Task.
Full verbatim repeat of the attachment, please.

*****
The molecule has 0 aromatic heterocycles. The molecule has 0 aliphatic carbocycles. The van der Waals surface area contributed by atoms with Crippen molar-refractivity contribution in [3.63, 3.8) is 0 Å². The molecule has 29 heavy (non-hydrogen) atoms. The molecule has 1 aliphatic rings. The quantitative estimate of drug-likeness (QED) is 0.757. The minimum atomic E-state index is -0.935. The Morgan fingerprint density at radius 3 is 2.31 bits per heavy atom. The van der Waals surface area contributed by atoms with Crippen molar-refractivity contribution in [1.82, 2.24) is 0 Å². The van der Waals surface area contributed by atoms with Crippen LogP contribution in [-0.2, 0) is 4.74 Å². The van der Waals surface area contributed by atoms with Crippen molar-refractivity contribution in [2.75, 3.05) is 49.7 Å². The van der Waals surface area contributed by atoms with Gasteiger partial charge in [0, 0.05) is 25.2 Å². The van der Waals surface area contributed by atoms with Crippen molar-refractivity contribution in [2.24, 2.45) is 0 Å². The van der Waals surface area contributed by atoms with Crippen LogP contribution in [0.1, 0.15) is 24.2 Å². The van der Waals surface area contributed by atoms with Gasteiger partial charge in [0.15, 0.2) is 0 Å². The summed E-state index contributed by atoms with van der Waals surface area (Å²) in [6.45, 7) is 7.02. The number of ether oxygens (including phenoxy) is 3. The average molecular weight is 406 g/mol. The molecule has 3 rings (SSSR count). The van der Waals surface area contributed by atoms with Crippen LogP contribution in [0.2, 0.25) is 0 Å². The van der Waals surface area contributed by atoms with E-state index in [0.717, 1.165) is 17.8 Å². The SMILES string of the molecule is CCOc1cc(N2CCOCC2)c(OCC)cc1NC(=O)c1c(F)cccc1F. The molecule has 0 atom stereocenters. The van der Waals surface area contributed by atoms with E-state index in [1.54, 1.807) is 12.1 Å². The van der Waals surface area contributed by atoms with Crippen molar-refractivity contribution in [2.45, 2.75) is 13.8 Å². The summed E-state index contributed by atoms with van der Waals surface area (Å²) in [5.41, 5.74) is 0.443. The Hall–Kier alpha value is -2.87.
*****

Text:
The molecule has 0 aromatic heterocycles. The molecule has 0 aliphatic carbocycles. The van der Waals surface area contributed by atoms with Crippen molar-refractivity contribution in [3.63, 3.8) is 0 Å². The molecule has 29 heavy (non-hydrogen) atoms. The molecule has 1 aliphatic rings. The quantitative estimate of drug-likeness (QED) is 0.757. The minimum atomic E-state index is -0.935. The Morgan fingerprint density at radius 3 is 2.31 bits per heavy atom. The van der Waals surface area contributed by atoms with Crippen molar-refractivity contribution in [1.82, 2.24) is 0 Å². The van der Waals surface area contributed by atoms with Crippen LogP contribution in [-0.2, 0) is 4.74 Å². The van der Waals surface area contributed by atoms with Crippen molar-refractivity contribution in [2.75, 3.05) is 49.7 Å². The van der Waals surface area contributed by atoms with Gasteiger partial charge in [0, 0.05) is 25.2 Å². The van der Waals surface area contributed by atoms with Crippen molar-refractivity contribution in [2.24, 2.45) is 0 Å². The van der Waals surface area contributed by atoms with Crippen LogP contribution in [0.1, 0.15) is 24.2 Å². The van der Waals surface area contributed by atoms with Gasteiger partial charge in [0.15, 0.2) is 0 Å². The summed E-state index contributed by atoms with van der Waals surface area (Å²) in [6.45, 7) is 7.02. The number of ether oxygens (including phenoxy) is 3. The average molecular weight is 406 g/mol. The molecule has 3 rings (SSSR count). The van der Waals surface area contributed by atoms with Crippen LogP contribution in [0.2, 0.25) is 0 Å². The van der Waals surface area contributed by atoms with E-state index in [0.717, 1.165) is 17.8 Å². The SMILES string of the molecule is CCOc1cc(N2CCOCC2)c(OCC)cc1NC(=O)c1c(F)cccc1F. The molecule has 0 atom stereocenters. The van der Waals surface area contributed by atoms with E-state index in [1.54, 1.807) is 12.1 Å². The van der Waals surface area contributed by atoms with Crippen molar-refractivity contribution in [2.45, 2.75) is 13.8 Å². The summed E-state index contributed by atoms with van der Waals surface area (Å²) in [5.41, 5.74) is 0.443. The Hall–Kier alpha value is -2.87.